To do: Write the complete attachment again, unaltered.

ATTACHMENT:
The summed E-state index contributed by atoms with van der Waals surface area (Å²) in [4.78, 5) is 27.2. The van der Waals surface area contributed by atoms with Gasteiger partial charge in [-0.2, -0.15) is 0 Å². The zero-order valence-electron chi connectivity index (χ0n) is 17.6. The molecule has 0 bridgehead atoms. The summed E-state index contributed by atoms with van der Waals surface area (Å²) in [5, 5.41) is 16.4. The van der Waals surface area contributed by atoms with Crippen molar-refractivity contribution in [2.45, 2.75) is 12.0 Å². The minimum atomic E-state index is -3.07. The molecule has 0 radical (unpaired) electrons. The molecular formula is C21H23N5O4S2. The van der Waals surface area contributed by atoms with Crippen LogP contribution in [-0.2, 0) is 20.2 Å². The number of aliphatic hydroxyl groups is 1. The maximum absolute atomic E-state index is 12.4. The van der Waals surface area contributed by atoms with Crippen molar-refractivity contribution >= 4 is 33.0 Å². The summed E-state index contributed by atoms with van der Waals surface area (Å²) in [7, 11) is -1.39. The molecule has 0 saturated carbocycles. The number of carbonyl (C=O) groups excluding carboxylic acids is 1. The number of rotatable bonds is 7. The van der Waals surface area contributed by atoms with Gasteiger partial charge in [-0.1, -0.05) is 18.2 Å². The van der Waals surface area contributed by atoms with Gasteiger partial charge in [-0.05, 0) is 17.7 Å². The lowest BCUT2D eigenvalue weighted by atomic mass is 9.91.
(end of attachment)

The summed E-state index contributed by atoms with van der Waals surface area (Å²) in [4.78, 5) is 27.2. The van der Waals surface area contributed by atoms with Gasteiger partial charge in [-0.2, -0.15) is 0 Å². The zero-order valence-electron chi connectivity index (χ0n) is 17.6. The molecule has 0 bridgehead atoms. The summed E-state index contributed by atoms with van der Waals surface area (Å²) in [5, 5.41) is 16.4. The van der Waals surface area contributed by atoms with Crippen molar-refractivity contribution in [2.45, 2.75) is 12.0 Å². The minimum atomic E-state index is -3.07. The molecule has 0 radical (unpaired) electrons. The molecular formula is C21H23N5O4S2. The van der Waals surface area contributed by atoms with Crippen LogP contribution in [-0.2, 0) is 20.2 Å². The number of aliphatic hydroxyl groups is 1. The maximum absolute atomic E-state index is 12.4. The van der Waals surface area contributed by atoms with Crippen molar-refractivity contribution >= 4 is 33.0 Å². The summed E-state index contributed by atoms with van der Waals surface area (Å²) in [7, 11) is -1.39. The molecule has 0 saturated carbocycles. The number of carbonyl (C=O) groups excluding carboxylic acids is 1. The number of rotatable bonds is 7. The van der Waals surface area contributed by atoms with Gasteiger partial charge in [-0.1, -0.05) is 18.2 Å². The van der Waals surface area contributed by atoms with Gasteiger partial charge in [-0.05, 0) is 17.7 Å². The lowest BCUT2D eigenvalue weighted by atomic mass is 9.91.